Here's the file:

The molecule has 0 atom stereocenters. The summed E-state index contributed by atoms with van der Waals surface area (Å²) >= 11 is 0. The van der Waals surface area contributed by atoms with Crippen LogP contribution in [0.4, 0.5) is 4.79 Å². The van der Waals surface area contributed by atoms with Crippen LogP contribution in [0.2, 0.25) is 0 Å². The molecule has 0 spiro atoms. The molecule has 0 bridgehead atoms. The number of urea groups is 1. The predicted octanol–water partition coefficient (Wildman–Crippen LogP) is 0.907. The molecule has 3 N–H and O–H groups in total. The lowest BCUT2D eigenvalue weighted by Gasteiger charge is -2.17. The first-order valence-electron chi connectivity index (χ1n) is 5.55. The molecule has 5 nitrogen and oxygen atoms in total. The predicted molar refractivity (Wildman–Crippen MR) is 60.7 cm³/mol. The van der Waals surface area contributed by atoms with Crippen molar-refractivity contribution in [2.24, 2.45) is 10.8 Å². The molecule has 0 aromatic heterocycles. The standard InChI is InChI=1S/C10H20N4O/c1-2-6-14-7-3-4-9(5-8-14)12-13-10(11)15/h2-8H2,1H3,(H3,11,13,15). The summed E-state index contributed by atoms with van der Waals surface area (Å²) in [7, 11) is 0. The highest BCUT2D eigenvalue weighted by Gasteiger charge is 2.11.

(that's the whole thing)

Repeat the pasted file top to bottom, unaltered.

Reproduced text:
The molecule has 0 atom stereocenters. The summed E-state index contributed by atoms with van der Waals surface area (Å²) >= 11 is 0. The van der Waals surface area contributed by atoms with Crippen LogP contribution in [0.4, 0.5) is 4.79 Å². The van der Waals surface area contributed by atoms with Crippen LogP contribution in [0.2, 0.25) is 0 Å². The molecule has 0 spiro atoms. The molecule has 0 bridgehead atoms. The number of urea groups is 1. The predicted octanol–water partition coefficient (Wildman–Crippen LogP) is 0.907. The molecule has 3 N–H and O–H groups in total. The lowest BCUT2D eigenvalue weighted by Gasteiger charge is -2.17. The first-order valence-electron chi connectivity index (χ1n) is 5.55. The molecule has 5 nitrogen and oxygen atoms in total. The predicted molar refractivity (Wildman–Crippen MR) is 60.7 cm³/mol. The van der Waals surface area contributed by atoms with Crippen molar-refractivity contribution in [2.24, 2.45) is 10.8 Å². The molecule has 0 aromatic heterocycles. The standard InChI is InChI=1S/C10H20N4O/c1-2-6-14-7-3-4-9(5-8-14)12-13-10(11)15/h2-8H2,1H3,(H3,11,13,15). The summed E-state index contributed by atoms with van der Waals surface area (Å²) in [7, 11) is 0. The highest BCUT2D eigenvalue weighted by Gasteiger charge is 2.11.